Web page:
Rare Red Wolf from the Wolf Conservation Center Released to the Wild
History was made on April 30 and May 1, 2021, when four red wolves from the Wolf Conservation Center, Endangered Wolf Center, and Wolf Haven International were released in North Carolina by the U.S. Fish and Wildlife Service (USFWS). Quite excitingly, red wolf Deven (M2236), born to parents Jack and Charlotte at the WCC in 2018, was chosen to be among the released wolves!
In an effort to increase both the genetic diversity and the overall population of wild red wolves, four red wolf pups from the Akron Zoo were also cross-fostered to a red wolf female in the recovery area. Cross-fostering is a coordinated event where captive-born pups are introduced into a similar-aged wild litter to be raised by surrogate parents.
An Exciting Future for Red Wolf Deven
Earlier this year, only ten red wolves were known to remain in the wild the lowest population count since captive to wild red wolf releases began in 1987. Moreover, for the first time in nearly three decades, no pups were born to the wild population in 2019 and 2020. Hopefully, the release of Deven and the other seven wolves will serve as a catalyst for the growth of the wild population.
“The WCC is thrilled that red wolf Deven, born in New York and affectionately named by supporters, is a part of this vital recovery mission,” said Maggie Howell, Executive Director of the Wolf Conservation Center. “Deven is now a living, breathing part of the southeastern landscape, and his story will help inspire children and adults alike to care about red wolves and support the active efforts to save them.”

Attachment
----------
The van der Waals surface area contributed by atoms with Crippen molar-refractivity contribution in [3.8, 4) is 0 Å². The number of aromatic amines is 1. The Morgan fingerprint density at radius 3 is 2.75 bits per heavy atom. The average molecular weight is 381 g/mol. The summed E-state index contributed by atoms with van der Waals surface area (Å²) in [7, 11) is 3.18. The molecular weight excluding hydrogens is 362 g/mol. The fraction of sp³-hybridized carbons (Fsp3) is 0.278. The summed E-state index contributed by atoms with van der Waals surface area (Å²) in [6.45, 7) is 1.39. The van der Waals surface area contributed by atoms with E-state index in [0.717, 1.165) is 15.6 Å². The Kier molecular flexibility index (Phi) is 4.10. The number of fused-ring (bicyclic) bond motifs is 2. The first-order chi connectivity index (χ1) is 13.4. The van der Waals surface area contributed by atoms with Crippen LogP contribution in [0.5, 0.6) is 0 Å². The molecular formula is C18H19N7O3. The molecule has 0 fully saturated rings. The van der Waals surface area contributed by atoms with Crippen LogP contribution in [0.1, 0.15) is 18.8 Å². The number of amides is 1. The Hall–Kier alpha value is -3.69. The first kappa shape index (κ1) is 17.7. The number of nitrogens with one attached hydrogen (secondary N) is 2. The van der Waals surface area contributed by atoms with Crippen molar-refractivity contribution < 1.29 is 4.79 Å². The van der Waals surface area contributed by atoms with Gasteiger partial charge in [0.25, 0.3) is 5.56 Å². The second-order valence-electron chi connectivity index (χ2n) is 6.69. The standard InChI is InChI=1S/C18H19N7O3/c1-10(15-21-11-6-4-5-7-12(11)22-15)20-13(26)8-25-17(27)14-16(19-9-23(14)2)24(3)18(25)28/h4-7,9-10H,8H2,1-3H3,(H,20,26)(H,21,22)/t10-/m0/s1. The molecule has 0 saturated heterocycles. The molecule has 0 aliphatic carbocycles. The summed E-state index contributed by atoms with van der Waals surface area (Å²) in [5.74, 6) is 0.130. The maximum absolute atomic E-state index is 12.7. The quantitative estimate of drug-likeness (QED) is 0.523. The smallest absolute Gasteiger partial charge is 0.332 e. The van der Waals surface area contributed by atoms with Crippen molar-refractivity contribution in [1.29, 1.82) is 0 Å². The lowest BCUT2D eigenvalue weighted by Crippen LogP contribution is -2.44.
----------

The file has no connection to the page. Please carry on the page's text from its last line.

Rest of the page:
Collaborative Efforts and Court Orders Result in Progress for Red Wolves
The successful recovery of an endangered species requires coordination and partnership among government agencies, nonprofit organizations, scientists, community partners, and, when necessary, also requires litigation on behalf of the species.
In November 2020, the Southern Environmental Law Center (SELC) sued USFWS for violations of the ESA connected with the agency’s new policies that prohibit proven management strategies to recover the world’s only remaining population of critically endangered red wolves. In January 2021, U.S. District Court Judge Terrence Boyle ruled that USFWS must develop a plan by March 1, 2021 to resume the successful practice of releasing captive red wolves into the Red Wolf Recovery Area in North Carolina. These historic releases are a result of tireless advocacy efforts, but were also made possible with the generous donation of flights on private planes provided by Aero Charter, LightHawk, and Pilots To The Rescue.
Most importantly, these releases would not have happened without YOU! Public support and advocacy on behalf of red wolves have given these red wolves a future many only dream of a chance to live as wild wolves.
As you read this email, we hope you take a moment to close your eyes and imagine the exhilaration felt by red wolf Deven as he breathes in the eastern North Carolina air and listens to the calls of warblers and wild wolves. He’s finally home.
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